KDHE said renewal applications submitted by the deadline allowed members to retain eligibility while the renewal was processed, but the state has been instructed to sever eligibility for people who didn’t submit renewals on time. Families or persons losing KanCare eligibility for procedural issues have been given an additional 30 days to complete the application and, if approved, would have benefits backdated to address the coverage gap.
“I know there’s a gap in coverage and that’s stressful for the families,” Osterlund said. “I’m not minimizing that, but we do kind of provide this second chance, if you will, to go ahead and get that review in and be able to have their eligibility backdated.”
Osterlund said the volume of calls received by KDHE’s help line exceeded the agency’s projections by about 2,000 calls per day. She said the number of calls climbed from 19,000 in April to more than 37,000 in May and June. The response time at outset of unwinding in April was 43 minutes and more than half of callers chose to hang up.
KDHE’s call center contractor gradually reduced the call-waiting time to 12 minutes and the level of call abandonment to 16% in July by adding staff, changing work schedules and allowing for overtime.
KDHE was surprised by the slow pace at which the agency’s Medicaid renewal notices were moved by the U.S. Postal Service to Kansans and how much time it took for applications to be returned once placed in the postal system. In the past, KDHE said, it might take two or three days for a KanCare client’s letter to reach Topeka.
KDHE discovered it was taking up to 10 days for mail to reach an applicant and another 10 days for mailed responses to reach clearinghouse staff in Topeka, which left applicants only 10 days during the original window to submit paperwork.
KDHE responded by pausing Medicaid discontinuances and expanded the period allotted for applicants to receive and return necessary documents, Osterlund said.
She said KDHE also encountered an increase in the proportion of applicants who didn’t sign paperwork in compliance with federal regulations. Unsigned applications must be sent back by KDHE to the family.
Given the escalation in mail sent to KDHE, officials said, agency staff were reassigned to the mailroom and eight additional scanners were obtained to address backlogs in the mail department.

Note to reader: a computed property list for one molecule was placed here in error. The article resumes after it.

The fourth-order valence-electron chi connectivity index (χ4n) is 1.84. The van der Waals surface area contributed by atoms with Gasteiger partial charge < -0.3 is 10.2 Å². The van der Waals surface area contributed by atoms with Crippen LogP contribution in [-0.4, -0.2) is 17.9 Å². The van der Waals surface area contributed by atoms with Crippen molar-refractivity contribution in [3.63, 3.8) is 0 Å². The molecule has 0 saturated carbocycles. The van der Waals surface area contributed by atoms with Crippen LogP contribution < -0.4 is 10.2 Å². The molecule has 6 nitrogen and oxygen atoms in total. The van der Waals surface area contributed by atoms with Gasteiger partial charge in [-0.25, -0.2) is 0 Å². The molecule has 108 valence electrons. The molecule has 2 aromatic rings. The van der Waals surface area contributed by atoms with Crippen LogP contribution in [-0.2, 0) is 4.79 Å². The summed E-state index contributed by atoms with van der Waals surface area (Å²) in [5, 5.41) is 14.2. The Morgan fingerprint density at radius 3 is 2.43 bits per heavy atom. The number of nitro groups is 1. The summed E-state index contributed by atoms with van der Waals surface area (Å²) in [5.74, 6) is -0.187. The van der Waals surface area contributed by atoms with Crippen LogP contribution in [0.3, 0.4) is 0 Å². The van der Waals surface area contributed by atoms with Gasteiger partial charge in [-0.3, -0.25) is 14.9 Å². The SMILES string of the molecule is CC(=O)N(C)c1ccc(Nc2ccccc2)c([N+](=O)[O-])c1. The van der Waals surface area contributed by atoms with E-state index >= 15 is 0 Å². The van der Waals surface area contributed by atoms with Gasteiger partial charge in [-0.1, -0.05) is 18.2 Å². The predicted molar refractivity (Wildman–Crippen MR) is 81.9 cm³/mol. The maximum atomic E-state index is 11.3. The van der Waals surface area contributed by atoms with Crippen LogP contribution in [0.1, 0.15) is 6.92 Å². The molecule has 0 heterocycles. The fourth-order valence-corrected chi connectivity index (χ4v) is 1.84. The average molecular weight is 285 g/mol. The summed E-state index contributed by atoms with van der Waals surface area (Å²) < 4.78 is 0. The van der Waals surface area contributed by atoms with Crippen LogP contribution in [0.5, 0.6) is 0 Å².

Availability of data
Osterlund said KDHE’s computer system in place since 2016 wasn’t constructed to accommodate a national health emergency nor a three-year suspension of eligibility reviews for Medicaid. She said the agency had received many requests for detailed data about the unwinding that the current IT system wasn’t programmed to handle.
“It’s not even an option. We would have to do massive system changes,” she said. “Again, no one anticipated wanting the level of detail we are being asked for.”
KDHE was able in mid-July to release information on KanCare renewals by county and by age of applicants. That prompted alarm among KanCare activists who concluded two-thirds of rejections in Kansas involved children.
Osterlund cautioned unwinding information released by the U.S. Centers for Medicare and Medicaid Services showing Kansas had a 70% disenrollment rate could be misinterpreted. She said point-in-time data submitted by KDHE to CMS each month could be outdated within a single day. She said state-by-state comparisons of data from CMS weren’t typically valid given variation in how the review process was conducted.
KanCare Advocates Network and Kansas Action for Children continued to press KDHE for greater statistical insight into why people were losing Medicaid benefits. KDHE’s initial breakdown by age and county was helpful, they said, but more robust data and targeted communication could assist KanCare members in retention of coverage.
“Without aggregated demographic data,” Gatewood said, “stakeholders don’t know where to target outreach. The stakes are high for people who depend on Medicaid for their health care needs.”